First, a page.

Freight Deconsolidation

The reverse of consolidation is deconsolidation where a carrier has freight from multiple shippers on their truck and uses a cross-docking terminal to split the shipment up for redistribution to the final delivery trucks.

Hub and Spoke

Shipments are brought into one terminal and then re-sorted for delivery to multiple destinations. An example of a user of hub and spoke may be a food producer who is shipping from one manufacturing center or warehouse and then delivering to multiple end destinations for a retail chain.

Advantages of Cross-Docking

The simple concept of cross-docking provides both shippers and carriers multiple benefits that improve their supply chain logistics.

  • Cross-docking provides a central point for freight to be sorted and redistributed
  • Goods are moved faster between points of origin to points of sale
  • Reduced handling requires less labor costs
  • Storage and inventory costs are reduced
  • Less warehouse space is required for goods in transport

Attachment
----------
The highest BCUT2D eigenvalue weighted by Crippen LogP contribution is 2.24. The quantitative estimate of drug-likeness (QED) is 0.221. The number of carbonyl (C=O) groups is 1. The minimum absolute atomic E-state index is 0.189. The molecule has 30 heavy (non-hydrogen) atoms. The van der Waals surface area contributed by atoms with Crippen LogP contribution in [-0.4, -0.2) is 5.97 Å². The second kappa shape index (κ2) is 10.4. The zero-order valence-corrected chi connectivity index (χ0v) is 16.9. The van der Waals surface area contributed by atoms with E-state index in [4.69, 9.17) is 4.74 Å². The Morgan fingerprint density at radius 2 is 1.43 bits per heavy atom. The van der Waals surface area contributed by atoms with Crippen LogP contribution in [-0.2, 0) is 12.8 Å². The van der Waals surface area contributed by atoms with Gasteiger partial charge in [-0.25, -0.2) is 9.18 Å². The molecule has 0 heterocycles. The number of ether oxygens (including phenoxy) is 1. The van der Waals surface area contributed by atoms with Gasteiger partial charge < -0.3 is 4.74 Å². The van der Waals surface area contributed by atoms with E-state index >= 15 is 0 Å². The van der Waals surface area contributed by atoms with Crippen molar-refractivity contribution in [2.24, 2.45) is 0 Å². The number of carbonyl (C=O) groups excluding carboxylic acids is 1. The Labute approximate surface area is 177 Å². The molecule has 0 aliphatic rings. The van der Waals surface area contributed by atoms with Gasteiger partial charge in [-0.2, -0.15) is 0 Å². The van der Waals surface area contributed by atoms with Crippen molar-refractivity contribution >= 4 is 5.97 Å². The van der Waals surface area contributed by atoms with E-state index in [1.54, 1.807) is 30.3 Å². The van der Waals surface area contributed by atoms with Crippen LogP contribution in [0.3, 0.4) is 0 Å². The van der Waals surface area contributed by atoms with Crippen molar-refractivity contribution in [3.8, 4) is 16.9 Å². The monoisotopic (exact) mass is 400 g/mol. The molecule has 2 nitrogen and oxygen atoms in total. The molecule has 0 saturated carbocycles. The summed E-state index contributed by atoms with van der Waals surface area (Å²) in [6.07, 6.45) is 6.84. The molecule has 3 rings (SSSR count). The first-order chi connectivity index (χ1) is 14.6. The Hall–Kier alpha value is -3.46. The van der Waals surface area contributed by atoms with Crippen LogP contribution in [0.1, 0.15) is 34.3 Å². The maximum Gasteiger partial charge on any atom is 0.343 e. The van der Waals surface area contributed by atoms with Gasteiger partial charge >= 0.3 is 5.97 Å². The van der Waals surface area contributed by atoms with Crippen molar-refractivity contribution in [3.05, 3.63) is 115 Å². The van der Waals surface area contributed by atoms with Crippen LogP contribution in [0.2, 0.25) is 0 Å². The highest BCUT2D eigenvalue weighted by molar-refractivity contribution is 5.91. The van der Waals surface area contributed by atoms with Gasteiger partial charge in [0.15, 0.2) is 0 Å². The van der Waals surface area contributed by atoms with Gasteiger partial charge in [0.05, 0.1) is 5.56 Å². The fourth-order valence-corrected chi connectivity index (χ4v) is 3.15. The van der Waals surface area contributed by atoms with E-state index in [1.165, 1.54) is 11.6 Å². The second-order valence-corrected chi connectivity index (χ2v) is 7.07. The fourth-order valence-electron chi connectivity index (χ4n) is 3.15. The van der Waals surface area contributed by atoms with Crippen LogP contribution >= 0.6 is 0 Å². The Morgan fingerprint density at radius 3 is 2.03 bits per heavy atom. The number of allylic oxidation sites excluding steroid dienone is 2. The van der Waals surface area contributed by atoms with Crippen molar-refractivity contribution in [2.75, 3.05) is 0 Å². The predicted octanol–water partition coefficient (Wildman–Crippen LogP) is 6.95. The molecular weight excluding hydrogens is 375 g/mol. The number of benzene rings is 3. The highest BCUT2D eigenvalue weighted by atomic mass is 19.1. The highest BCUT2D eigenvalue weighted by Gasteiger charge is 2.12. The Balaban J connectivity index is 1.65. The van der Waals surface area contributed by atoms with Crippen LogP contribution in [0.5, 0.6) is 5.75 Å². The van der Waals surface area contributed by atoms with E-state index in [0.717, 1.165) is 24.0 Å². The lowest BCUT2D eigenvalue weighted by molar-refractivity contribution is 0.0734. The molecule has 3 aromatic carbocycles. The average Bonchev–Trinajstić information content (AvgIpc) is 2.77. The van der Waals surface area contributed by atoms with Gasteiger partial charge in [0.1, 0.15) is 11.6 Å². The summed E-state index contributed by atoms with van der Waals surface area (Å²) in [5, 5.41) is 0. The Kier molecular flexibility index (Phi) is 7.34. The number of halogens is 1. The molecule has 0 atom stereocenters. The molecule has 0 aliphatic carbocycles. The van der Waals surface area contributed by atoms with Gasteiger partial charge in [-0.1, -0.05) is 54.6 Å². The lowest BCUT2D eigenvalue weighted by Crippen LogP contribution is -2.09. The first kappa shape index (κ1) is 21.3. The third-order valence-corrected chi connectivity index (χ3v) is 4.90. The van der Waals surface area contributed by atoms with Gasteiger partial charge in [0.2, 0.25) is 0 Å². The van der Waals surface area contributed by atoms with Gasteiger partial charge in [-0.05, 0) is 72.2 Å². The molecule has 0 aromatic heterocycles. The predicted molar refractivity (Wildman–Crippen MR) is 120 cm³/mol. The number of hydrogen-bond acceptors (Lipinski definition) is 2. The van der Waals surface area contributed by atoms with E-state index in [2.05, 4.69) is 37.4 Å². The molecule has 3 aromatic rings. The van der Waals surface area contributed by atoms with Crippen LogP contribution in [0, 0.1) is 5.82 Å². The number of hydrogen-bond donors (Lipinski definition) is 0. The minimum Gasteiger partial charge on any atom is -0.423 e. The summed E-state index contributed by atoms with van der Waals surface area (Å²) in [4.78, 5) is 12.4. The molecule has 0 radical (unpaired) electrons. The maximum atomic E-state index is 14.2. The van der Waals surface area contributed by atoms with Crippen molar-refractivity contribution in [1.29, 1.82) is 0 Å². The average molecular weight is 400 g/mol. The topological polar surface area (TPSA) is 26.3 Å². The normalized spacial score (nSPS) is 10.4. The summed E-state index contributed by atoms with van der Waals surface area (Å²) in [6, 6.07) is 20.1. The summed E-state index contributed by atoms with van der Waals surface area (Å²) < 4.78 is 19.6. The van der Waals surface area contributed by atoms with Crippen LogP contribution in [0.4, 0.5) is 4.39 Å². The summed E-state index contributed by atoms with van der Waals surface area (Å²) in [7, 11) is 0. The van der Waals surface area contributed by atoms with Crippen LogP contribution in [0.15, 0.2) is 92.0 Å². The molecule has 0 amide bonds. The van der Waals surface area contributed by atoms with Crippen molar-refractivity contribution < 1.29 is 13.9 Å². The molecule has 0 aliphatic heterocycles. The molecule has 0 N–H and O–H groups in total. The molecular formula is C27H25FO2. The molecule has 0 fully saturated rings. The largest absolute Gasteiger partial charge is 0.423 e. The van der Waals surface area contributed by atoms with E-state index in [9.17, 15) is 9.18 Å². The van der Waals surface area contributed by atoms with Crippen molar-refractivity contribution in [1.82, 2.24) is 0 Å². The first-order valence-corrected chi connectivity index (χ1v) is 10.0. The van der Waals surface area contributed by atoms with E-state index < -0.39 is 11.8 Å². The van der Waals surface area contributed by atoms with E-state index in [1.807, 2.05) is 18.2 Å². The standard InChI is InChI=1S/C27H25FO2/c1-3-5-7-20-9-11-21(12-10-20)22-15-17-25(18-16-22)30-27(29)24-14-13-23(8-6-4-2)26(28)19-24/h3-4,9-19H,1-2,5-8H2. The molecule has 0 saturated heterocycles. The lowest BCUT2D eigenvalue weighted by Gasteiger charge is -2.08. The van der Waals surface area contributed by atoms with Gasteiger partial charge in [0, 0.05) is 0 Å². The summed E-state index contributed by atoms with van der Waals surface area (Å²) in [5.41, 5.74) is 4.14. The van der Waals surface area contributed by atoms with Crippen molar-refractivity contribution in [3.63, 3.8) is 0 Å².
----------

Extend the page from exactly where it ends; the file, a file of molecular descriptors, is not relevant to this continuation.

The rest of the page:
• Recipients receive their goods faster
  • Reduced handling results in less damaged, delayed, or missing freight

At the receiver’s end, they benefit from not only faster, more predictable delivery of shipments, they are able to experience reduced concerns about damage and therefore can lessen time spent and costs associated with quality checks on received goods. 

Challenges of Cross-Docking

With just about any process, there can be a downside. For cross-docking, there are some inherent risks to be aware of such as:

  • Disruptions in the supply chain can cause delays when shipments have to be collected from multiple inbound trucks and then re-sorted for delivery on one outbound truck
  • An adequate fleet may not always be available when needed
  • There are labor costs associated with moving the freight from one truck to another
  • Sophisticated logistics systems are required for smooth, dependable operations
  • LTL shipments have inherent freight damage or loss risks due to extra handling
  • Errors made at the cross-docking terminal could accidentally split up pallets intended for combined delivery